21. 21. McInerney F, Doherty K, Bindoff A, Robinson A, Vickers J. How is palliative care understood in the context of dementia? Results from a massive open online course. Palliat Med. 2018;32(3):594–602. pmid:29235386
  22. 22. Zimmerman MS, Shaw G. Health information seeking behaviour: A concept analysis. Health Info Libr J. 2020;37(3):173–91. pmid:32052549
  23. 23. O’Connor E, Farrow M, Hatherly C. Randomized comparison of mobile and web-tools to provide dementia risk reduction education: Use, engagement and participant satisfaction. JMIR Ment Health. 2014;1(1):e4. pmid:26543904
  24. 24. Vellas B, Carrie I, Gillette-Guyonnet S, Touchon J, Dantoine T, Dartigues JF, et al. MAPT study: A multidomain approach for preventing Alzheimer’s disease: Design and baseline data. J Prev Alzheimers Dis. 2014;1(1):13–22. pmid:26594639
  25. 25. Farrow M. User perceptions of a dementia risk reduction website and its promotion of behavior change. JMIR Res Protoc. 2013;2(1):e15. pmid:23608480
  26. 26. Anstey KJ, Bahar-Fuchs A, Herath P, Kim S, Burns R, Rebok GW, et al. Body brain life: A randomized controlled trial of an online dementia risk reduction intervention in middle-aged adults at risk of Alzheimer’s disease. Alzheimers Dement (N Y). 2015;1(1):72–80. pmid:29854927
  27. 27. Richard E, Moll Van Charante EP, Hoevenaar-Blom MP, Coley N, Barbera M, Van Der Groep A, et al. Healthy ageing through internet counselling in the elderly (HATICE): a multinational, randomised controlled trial. Lancet Digit Health. 2019;1(8):e424–e434. pmid:33323224
  28. 28. Van Asbroeck S, van Boxtel MPJ, Steyaert J, Köhler S, Heger I, de Vugt M, et al. Increasing knowledge on dementia risk reduction in the general population: Results of a public awareness campaign. Prev Med. 2021; 147:106522. pmid:33744328
  29. 29. Reich J, Ruipérez-Valiente JA. The MOOC pivot. Science. 2019;363(6423):130–131. pmid:30630920
  30. 30. Albanese E, Launer LJ, Egger M, Prince MJ, Giannakopoulos P, Wolters FJ, et al. Body mass index in midlife and dementia: Systematic review and meta‐regression analysis of 589,649 men and women followed in longitudinal studies. Alzheimers Dement (Amst). 2017;8(1):165–178. pmid:28761927
  31. 31. Heger I, Köhler S, Van Boxtel M, De Vugt M, Hajema K, Verhey F, et al. Raising awareness for dementia risk reduction through a public health campaign: a pre-post study. BMJ Open. 2020;10(11):e041211. pmid:33158836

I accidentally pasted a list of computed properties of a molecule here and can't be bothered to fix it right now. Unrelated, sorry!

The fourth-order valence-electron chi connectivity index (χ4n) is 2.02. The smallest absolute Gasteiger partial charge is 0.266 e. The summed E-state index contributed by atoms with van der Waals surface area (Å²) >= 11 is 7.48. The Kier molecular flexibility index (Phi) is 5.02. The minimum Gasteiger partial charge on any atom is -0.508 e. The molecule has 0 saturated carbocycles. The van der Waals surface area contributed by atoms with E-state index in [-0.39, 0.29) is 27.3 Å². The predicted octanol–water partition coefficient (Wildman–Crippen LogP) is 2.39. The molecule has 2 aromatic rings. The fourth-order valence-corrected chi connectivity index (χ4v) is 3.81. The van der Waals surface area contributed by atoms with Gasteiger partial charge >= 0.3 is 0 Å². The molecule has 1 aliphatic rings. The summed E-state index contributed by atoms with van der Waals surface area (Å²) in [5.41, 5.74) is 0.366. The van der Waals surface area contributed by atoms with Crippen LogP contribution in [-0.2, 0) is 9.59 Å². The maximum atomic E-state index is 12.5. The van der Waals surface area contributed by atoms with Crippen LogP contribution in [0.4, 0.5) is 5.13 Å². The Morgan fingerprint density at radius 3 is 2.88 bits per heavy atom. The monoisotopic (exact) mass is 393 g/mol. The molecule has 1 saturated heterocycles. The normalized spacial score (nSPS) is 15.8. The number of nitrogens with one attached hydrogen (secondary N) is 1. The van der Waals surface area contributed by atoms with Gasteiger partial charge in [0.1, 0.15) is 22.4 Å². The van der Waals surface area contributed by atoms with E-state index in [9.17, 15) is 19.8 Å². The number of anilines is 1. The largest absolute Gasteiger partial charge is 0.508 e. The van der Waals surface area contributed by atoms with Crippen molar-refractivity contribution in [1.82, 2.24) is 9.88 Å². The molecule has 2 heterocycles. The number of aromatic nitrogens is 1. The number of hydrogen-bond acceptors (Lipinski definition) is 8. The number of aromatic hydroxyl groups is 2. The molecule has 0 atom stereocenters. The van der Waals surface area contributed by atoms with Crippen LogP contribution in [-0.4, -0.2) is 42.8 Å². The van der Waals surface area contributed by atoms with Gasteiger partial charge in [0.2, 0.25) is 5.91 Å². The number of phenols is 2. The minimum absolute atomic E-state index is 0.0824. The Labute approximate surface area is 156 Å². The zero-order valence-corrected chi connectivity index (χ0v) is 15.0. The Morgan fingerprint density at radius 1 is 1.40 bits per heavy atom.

32. 32. Rosenberg A, Coley N, Soulier A, Kulmala J, Soininen H, Andrieu S, et al. Experiences of dementia and attitude towards prevention: a qualitative study among older adults participating in a prevention trial. BMC Geriatr. 2020;20(1):99. pmid:32164544
  33. 33. Lee W, Gray SL, Zaslavsky O, Barthold D, Marcum ZA. Association between having a family member with dementia and perceptions of dementia preventability. Aging Ment Health. 2022;26(2):270–276. pmid:33131283
  34. 34. Pursel BK, Zhang L, Jablokow KW, Choi GW, Velegol D. Understanding MOOC students: Motivations and behaviours indicative of MOOC completion. J Comput Assist Learn. 2016;32(3):202–217.
  35. 35. Claflin SB, Gates R, Maher M, Taylor BV. Building a successful massive open online course about multiple sclerosis: A process description. J Med Internet Res. 2020;22(7):e16687. pmid:32723726
  36. 36. Ten Kate M, Ingala S, Schwarz AJ, Fox NC, Chételat G, Van Berckel BNM, et al. Secondary prevention of Alzheimer’s dementia: neuroimaging contributions. Alzheimers Res Ther. 2018;10(1):112. pmid:30376881
  37. 37. Goldberg L, Bell E, King C, O’Mara C, McInerney F, Robinson A, et al. Relationship between participants’ level of education and engagement in their completion of the Understanding Dementia massive open online course. BMC Med Educ. 2015;15(1):60. pmid:25889490
  38. 38. Coley N, Ngandu T, Lehtisalo J, Soininen H, Vellas B, Richard E, et al. Adherence to multidomain interventions for dementia prevention: Data from the FINGER and MAPT trials. Alzheimers Dement. 2019;15(6):729–741. pmid:31047857
  39. 39. Lara J, O’Brien N, Godfrey A, Heaven B, Evans EH, Lloyd S, et al. Pilot randomised controlled trial of a web-based intervention to promote healthy eating, physical activity and meaningful social connections compared with usual care control in people of retirement age recruited from workplaces. PLoS One. 2016;11(7):e0159703. pmid:27472560